The law enforcement Incident Management Structure (IMS) certainly was used in response to the Columbine High School massacre of 1999. The SWAT teams were criticized because their training tactics made them move more slowly than observers felt was appropriate in the situation.
The IMS gives a protocol for emergency repression. The following procedures are expected to be enacted under the protocol: supervisors are expected to be the first responders; personnel of various emergency services are expected to be the second responders; perimeters are expected to be established and blocked off to prevent perpetrators from escaping; emergency personnel are expected to maneuver evacuations; a triage area is expected to be set up to address the injured; sweeps of the area are expected to be enacted to find surviving victims and perpetrators; and investigations are expected to be conducted ("Law Enforcement Incident Management Structure," CNN). Just prior to 11:30, Lt. Terry Manwarring, SWAT commander for Jefferson County Sheriff's Office, was the first of the first responders, followed by multiple other supervisors ("Managing the Incident," CNN). The wave of second responders consisted of 1,000 different emergency response personnel from "35 different law enforcement agencies" ("Managing").
Responders setting up the command post ran into multiple problems while controlling the event. One of those problems concerned the fact that so many emergency personnel had responded that they created complete confusion, "increasing the chaos, intensity and difficulty of managing the incident" ("Managing"). The greatest problem concerned communication. Each emergency response agency at the command post was receiving its own information about the incident, and the information concerned numerous hazards to get under control, "including bombs, hostages, snipers, multiple shooters, fire, odors of natural gas," etc. ("Managing"). More importantly, each agency had difficulties communicating with each other because agencies used "incompatible radio frequencies" ("Managing"). Communication was especially a problem for the SWAT teams because they are trained not to act until they have enough information about the situation. SWAT members inside the school were able to communicate with each other well enough, but they needed information from the command post and were unable to get such information effectively.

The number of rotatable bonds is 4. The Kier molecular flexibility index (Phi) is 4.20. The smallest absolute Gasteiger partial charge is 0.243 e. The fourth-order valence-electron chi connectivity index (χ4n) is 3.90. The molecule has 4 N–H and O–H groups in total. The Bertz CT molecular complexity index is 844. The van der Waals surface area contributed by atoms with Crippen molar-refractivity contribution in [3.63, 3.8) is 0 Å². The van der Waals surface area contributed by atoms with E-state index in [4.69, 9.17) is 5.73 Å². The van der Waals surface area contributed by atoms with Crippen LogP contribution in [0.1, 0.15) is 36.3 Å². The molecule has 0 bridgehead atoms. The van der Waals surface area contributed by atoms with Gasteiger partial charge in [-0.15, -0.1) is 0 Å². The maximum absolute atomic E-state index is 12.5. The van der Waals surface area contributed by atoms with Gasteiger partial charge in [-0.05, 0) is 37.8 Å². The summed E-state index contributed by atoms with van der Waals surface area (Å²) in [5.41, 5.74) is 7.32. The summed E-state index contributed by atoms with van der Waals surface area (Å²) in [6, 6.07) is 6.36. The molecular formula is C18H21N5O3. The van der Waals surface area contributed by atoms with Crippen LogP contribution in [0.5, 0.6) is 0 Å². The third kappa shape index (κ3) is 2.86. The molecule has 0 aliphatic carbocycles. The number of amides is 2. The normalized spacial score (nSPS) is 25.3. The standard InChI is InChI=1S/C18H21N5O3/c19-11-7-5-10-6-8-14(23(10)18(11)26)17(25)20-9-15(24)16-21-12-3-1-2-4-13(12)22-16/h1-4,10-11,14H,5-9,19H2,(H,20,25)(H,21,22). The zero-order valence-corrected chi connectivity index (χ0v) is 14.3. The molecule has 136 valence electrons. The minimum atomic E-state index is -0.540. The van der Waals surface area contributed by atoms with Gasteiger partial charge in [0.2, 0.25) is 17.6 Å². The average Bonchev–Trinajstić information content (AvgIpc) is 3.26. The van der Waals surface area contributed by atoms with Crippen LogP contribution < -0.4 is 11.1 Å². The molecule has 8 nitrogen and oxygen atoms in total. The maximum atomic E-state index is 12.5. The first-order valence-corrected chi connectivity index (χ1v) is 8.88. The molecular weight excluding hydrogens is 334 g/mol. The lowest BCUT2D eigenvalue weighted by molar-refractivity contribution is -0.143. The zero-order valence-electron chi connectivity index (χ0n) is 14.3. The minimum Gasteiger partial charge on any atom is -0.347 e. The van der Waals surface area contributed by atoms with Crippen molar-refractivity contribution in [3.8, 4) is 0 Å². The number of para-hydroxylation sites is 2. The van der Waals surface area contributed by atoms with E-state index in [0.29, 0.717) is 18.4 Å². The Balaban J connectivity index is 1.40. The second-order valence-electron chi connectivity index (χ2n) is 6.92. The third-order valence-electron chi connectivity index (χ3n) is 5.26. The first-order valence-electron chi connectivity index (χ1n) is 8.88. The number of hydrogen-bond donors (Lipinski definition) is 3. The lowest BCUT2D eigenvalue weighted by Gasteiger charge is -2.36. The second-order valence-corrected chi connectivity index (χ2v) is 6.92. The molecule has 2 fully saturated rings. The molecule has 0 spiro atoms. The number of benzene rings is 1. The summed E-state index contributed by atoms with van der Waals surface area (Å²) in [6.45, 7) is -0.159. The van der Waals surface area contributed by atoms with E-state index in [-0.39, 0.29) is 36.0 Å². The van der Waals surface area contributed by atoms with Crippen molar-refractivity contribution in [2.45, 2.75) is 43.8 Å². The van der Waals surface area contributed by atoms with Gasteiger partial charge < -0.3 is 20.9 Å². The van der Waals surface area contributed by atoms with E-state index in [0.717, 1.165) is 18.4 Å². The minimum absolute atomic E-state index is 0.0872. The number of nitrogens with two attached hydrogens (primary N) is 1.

Since the SWAT teams were unable to get needed information, the SWAT teams' response seemed slow to critical outside viewers. Timothy Egan of The New York Times reports that a SWAT team had entered the school "within 30 minutes of the first call to the police," while critics say it was 47 minutes past the start of the shooting ("Terror in Littleton"; "What Really Happened at Columbine," 60 Minutes). Aside from the first team entering the building, another SWAT team did as they were trained, which was to surround the building and wait for information on how to move further. Critics point out the nation's SWAT teams aren't really trained to enter and stop a terrorist situation as it is occurring. They are instead only trained to surround premises in order to take care of "drug raids and hostage situations" (Egan). Critics further argue that, for situations like these, SWAT teams need to be trained to "respond quickly without getting all the information" (Egan).